Saturday, 6 July 2019

A Green Lib Dem Alliance in England? I Really Hope Not

With the announcement this week that Plaid Cymru has now joined with the Green Party in not standing a candidate in the Brecon and Radnorshire by-election in Wales, in favour of the Liberal Democrats, can we expect to see the arrangement spread to England?

Plaid Cymru of course does not stand candidates in England, being the Party of Wales, but an electoral arrangement between the Greens and Lib Dems in England is being talked about by members of both parties, and not just the leaderships. It wouldn’t be a first either.

In 2016, at the by-election in Richmond Park in south west London, the Greens stood down in favour of the Lib Dems, helping them capture the seat, but this wasn’t wholly supported by local Green party members. As it happens the seat was narrowly won back by the Tories in the general election a year later, despite the Green-Lib Dem alliance remaining in place.

In that 2017 general election the Greens and Lib Dems where part of the ‘progressive alliance’ and more local arrangements were entered into, in many constituencies, which benefited mainly the Lib Dems, but also quite a few Labour candidates, even though Labour offered nothing in return. The Lib Dems sole concession was not to stand against the Greens only MP in Brighton Pavilion, Caroline Lucas, which the Greens would have held in any case.

And this is thing with these type of arrangements, the Greens do other parties a favour, but get very little, if anything at all in return. The imperative in 2017 was to help deny the Tories, what looked like being a big majority in the House of Commons, and to that end it did contribute to the successful outcome of the Tories losing the small majority they had before the election.

What is currently being discussed is a kind of remain in the EU alliance, since both the Greens and Lib Dems are anti-Brexit, although for quite different reasons. For example, the Lib Dems are a neo-liberal party and have long championed ‘free trade,’ whereas the Greens are not neo-liberal and want to reform the EU into a more strongly social Europe, as well as working cooperatively on environmental policies, especially on climate change.

There are 16 million, perhaps more now, potential voters to be harvested by pro-Remain parties, if we include Scotland and Wales, where the nationalist parties might be brought into any alliance, so the rewards could be high. I have my doubts though that it would lead to many, if any, Parliamentary seats for the Greens, but would very likely be a considerable help to the Lib Dems in rehabilitating the party from the stigma of the austerity coalition with the Tories in 2010-2015.

That coalition’s policies in large part caused people to vote to leave the EU, even though the austerity policies pursued by the Tories-Lib Dems were completely home grown, and nothing to do with the EU. If you give people the opportunity to stick it up the establishment in such circumstances, there is good chance they will, and they did. Can the Greens really trust a party that supported such policies? I say no.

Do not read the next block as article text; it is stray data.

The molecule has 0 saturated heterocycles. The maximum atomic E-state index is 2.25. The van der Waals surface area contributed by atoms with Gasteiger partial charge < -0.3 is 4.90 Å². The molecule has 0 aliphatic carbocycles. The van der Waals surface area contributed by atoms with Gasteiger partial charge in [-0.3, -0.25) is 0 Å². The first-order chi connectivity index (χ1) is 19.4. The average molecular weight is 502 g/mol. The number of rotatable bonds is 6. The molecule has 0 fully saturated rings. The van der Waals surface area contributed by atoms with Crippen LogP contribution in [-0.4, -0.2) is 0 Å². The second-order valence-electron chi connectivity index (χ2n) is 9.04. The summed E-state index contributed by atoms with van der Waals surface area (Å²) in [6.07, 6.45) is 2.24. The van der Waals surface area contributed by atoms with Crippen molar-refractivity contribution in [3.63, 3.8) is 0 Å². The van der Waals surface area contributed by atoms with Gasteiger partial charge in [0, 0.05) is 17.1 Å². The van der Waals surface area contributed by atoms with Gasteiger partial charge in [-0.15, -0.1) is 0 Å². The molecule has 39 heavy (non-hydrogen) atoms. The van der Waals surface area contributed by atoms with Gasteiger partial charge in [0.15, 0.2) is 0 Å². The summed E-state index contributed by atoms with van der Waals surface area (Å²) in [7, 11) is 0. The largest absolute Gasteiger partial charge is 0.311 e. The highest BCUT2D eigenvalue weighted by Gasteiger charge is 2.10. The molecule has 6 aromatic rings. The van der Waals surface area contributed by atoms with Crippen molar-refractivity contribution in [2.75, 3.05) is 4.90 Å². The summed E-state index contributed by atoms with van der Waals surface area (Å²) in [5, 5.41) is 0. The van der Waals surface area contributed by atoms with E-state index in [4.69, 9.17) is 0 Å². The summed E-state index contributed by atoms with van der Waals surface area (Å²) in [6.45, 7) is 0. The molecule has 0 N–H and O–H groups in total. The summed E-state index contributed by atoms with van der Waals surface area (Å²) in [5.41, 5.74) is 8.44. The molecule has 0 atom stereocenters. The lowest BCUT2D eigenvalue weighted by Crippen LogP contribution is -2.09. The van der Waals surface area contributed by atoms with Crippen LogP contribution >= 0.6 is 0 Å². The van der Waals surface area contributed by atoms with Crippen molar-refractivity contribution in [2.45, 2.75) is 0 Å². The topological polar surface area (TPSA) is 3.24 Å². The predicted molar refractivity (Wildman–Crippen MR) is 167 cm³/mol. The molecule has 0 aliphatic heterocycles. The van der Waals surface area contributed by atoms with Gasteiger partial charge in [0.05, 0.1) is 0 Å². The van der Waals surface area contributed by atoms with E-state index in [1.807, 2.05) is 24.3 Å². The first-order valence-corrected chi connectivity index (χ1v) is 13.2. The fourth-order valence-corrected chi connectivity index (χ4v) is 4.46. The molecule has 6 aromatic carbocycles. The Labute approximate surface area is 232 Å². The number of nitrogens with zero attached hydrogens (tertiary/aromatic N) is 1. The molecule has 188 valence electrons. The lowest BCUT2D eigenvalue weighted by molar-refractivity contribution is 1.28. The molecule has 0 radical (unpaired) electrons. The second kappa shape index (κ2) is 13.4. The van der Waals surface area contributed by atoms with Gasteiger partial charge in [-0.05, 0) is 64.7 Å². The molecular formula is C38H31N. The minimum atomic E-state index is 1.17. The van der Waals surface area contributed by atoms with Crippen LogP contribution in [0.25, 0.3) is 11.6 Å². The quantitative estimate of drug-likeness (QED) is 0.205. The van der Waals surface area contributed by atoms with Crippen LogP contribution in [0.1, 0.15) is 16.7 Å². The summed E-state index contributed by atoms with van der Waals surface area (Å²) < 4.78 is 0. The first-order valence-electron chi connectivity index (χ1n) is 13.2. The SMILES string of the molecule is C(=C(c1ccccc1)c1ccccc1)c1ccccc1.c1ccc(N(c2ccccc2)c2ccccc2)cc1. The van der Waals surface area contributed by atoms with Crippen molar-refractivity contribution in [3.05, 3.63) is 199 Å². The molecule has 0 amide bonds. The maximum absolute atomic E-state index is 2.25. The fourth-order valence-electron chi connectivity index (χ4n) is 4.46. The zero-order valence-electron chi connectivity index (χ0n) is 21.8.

It is easy to see why the arrangement in Brecon and Radnorshire has been made for the by-election, to be held on 1 August. At the 2017 general election the Greens did not stand a candidate and although Plaid Cymru did stand, they received only 3.1% of the vote. The Lib Dems were a fairly distance second with 29.1% to the Tories 48.6%. I’m not against this arrangement and there may more constituencies whereby local Green parties do some kind of deal, but the Greens should be wary of anything too extensive.

The Greens are on about 9 or 10% in opinion polls at the moment, and what with climate change rising up the public’s agenda in the wake of the Extinction Rebellion protests and student's strikes. The Greens need to keep this momentum going, and I suggest that will not be helped by standing down in too many places in favour of the Lib Dems.

The Labour party could yet change its position on Brexit, to an unequivocal remain one, before the next general election, but I don’t think the Greens should be as passively supportive of Labour as they were in 2017. If Labour offer the Greens something worthwhile electorally, that would be a different matter though. But it won’t happen, Labour is not like that, and will just expect Greens to not stand, and bully them with ‘you are letting the Tories in’ type of rhetoric.

The Green party should be wary of any suitors just when we are making progress on our own.   


  1. I voted Labour instead of Green in the 2019 Euro election because of the Greens' increasingly strident support for the Remain position. My own views moved over the last few years from Remain to Lexit, as I see the EU as probably immovably neoliberal and anti-socialist. If the Greens continue in their rather naive expectation that they can push the EU green or left, they will be frustrated. Any party that supports an organisation which allows migrants to drown in the Med or get raped and murdered in Libyan camps is not one I can vote for. I hope there are better futures than that envisaged by Greens hoping for more crumbs from the table of the wealthy corporations. Maybe I am wrong, and I'm willing to listen to counter-arguments.

  2. Sorry to hear that you have moved from voting Green to Labour, but as the opinion polls and recent election results show, many more are moving the other way. So, electorally the Greens stance is working.

    On the wider point, no one is saying the EU is perfect, but I'm not convinced that leaving the EU will be any better, in fact I think it will be worse. The only way the UK could survive would be lower employment and environmental standards, to under cut the EU, which will be bad for most people, though not the 'establishment' that so many leavers rail against.